However, this “tricky” method can be used for good instead of evil. When I bought my first car, I chose to have the (half) payments automatically withdrawn bi-weekly. I did this so I could pay the loan off faster without feeling like my budget was too tight. I would advise that you use this trick for paying down rolling debt i.e. credit cards carrying a balance, student loans, car loan, or mortgage. Maybe not all of them at once unless you are very ambitious, or maybe just the one you are aggressively attacking to pay it off ASAP. Take the amount from step 4 for your weekly living expenses. Subtract that from the amount you have leftover after any bi-weekly payments have come out of your “extra check.” For example, for someone that makes $500 per week after taxes but has a gym membership of $15 every other week and has spending money of $135 per week (500-15-135=350) $350 left over. For bi-weekly with the same budget it would look like this: 1000- 30-270=700 since there will be a five week month at some point where you will not get an extra paycheck. You can either trick yourself into saving this few hundred dollars a few times per year OR use it to pay down debt. I would strongly recommend putting this money towards debt, From this example, that would be an extra $1400 per year without even noticing just because you set up your budget on the four week month instead of what your income works out to evenly each month (4.3 times weekly paycheck, 2.15 times a bi-weekly paycheck). Putting this extra money towards a car loan could allow you to pay it off more than a year sooner and save about $700 in interest over the course of the loan (based on a 60-month loan of $20,000 at 5%). Of course any time you end up under budget in a category like gas or groceries you can always put that towards debt or you can consider extra payments towards debt a line item from step 2 to help reduce debt even faster.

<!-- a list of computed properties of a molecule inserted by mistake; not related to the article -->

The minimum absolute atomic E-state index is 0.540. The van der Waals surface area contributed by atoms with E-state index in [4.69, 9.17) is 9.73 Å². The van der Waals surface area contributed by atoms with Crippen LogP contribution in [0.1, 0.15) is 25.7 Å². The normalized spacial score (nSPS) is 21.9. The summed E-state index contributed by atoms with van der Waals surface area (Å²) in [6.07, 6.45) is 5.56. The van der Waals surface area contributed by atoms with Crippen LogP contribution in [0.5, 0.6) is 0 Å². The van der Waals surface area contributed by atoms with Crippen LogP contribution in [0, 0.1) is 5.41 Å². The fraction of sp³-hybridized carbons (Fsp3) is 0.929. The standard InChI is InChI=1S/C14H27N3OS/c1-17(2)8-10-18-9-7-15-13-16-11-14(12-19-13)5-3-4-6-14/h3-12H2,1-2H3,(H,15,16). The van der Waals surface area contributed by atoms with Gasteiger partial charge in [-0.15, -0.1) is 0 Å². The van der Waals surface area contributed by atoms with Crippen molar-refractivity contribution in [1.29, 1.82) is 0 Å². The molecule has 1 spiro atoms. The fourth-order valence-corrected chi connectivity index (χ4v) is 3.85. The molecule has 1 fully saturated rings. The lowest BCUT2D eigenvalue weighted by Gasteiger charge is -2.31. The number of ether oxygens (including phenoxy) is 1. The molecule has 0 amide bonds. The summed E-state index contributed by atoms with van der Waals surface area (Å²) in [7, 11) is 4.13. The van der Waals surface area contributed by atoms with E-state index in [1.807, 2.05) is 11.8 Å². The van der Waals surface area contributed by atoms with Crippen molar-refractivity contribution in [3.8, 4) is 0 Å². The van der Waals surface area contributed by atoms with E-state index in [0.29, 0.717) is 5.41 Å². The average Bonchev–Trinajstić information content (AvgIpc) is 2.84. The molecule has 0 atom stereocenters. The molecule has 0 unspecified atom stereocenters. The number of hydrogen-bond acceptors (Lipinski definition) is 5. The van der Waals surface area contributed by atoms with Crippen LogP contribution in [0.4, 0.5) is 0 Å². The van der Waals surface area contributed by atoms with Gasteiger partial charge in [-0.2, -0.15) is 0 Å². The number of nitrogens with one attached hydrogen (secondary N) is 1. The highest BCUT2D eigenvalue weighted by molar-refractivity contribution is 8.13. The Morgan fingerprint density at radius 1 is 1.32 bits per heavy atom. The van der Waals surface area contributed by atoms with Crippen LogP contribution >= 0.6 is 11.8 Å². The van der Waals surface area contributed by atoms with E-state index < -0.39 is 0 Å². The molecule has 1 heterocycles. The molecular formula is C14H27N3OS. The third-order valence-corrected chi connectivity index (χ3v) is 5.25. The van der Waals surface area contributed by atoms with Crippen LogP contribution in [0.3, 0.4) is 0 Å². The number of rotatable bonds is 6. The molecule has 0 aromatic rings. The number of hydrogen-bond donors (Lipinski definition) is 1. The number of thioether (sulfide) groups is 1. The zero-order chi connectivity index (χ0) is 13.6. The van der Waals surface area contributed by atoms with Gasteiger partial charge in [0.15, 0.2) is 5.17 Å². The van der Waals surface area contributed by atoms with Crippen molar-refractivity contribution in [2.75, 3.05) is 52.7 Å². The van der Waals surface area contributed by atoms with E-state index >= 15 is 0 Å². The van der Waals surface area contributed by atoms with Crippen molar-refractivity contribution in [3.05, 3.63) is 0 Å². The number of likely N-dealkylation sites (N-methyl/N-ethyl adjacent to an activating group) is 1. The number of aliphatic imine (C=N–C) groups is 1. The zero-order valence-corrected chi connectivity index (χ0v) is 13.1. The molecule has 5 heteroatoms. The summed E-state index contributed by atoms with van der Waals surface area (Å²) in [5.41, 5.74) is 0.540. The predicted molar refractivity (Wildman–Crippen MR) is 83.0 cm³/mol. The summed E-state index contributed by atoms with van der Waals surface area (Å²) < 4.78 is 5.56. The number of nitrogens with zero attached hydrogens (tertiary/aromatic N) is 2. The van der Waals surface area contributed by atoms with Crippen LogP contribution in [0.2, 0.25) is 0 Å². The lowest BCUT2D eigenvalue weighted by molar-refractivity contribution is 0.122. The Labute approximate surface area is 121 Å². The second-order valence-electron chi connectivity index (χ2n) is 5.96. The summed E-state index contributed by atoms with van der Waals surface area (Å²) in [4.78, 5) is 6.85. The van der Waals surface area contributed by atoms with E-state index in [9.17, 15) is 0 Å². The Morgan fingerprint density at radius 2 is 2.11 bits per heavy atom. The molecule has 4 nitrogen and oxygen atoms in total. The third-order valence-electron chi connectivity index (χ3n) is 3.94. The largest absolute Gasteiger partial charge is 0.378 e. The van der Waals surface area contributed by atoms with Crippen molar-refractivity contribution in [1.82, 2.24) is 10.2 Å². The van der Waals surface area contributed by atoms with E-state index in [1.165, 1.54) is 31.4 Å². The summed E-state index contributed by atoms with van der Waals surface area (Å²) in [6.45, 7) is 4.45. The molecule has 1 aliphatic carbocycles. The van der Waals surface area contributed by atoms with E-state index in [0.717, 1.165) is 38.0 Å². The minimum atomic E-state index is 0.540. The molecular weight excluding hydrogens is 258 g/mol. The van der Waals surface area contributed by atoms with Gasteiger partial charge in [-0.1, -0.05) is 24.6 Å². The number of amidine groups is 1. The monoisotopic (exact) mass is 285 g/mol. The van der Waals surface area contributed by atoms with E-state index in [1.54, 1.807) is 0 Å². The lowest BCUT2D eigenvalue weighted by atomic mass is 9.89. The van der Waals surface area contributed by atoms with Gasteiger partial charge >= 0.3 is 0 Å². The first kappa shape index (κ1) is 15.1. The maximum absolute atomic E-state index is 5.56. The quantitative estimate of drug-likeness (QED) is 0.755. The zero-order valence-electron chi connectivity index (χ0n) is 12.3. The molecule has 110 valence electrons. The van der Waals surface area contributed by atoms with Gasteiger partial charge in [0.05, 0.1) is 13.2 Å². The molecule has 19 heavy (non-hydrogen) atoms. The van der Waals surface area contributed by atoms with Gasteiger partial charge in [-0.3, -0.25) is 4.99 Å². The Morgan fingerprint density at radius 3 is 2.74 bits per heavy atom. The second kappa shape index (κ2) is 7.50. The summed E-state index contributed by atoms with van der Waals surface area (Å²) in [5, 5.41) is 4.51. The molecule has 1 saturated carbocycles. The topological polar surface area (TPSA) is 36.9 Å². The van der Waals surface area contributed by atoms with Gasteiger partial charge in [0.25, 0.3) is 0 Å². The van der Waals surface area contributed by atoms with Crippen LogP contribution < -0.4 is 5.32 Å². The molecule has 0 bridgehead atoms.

The Basic Steps to Setting Up a Realistic Budget
What ways have you used to trick yourself into saving extra money or applying more to your debt? Have you tried and failed with budgeting before? What advice do you have for anyone new to budgeting?
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Author: PaigeM

My name is Paige and I'm a twenty-something wife with two adorable fur-children. I love anything to do with travel or making my house pretty while saving money. My guiltiest of pleasures are pop-culture and reality TV.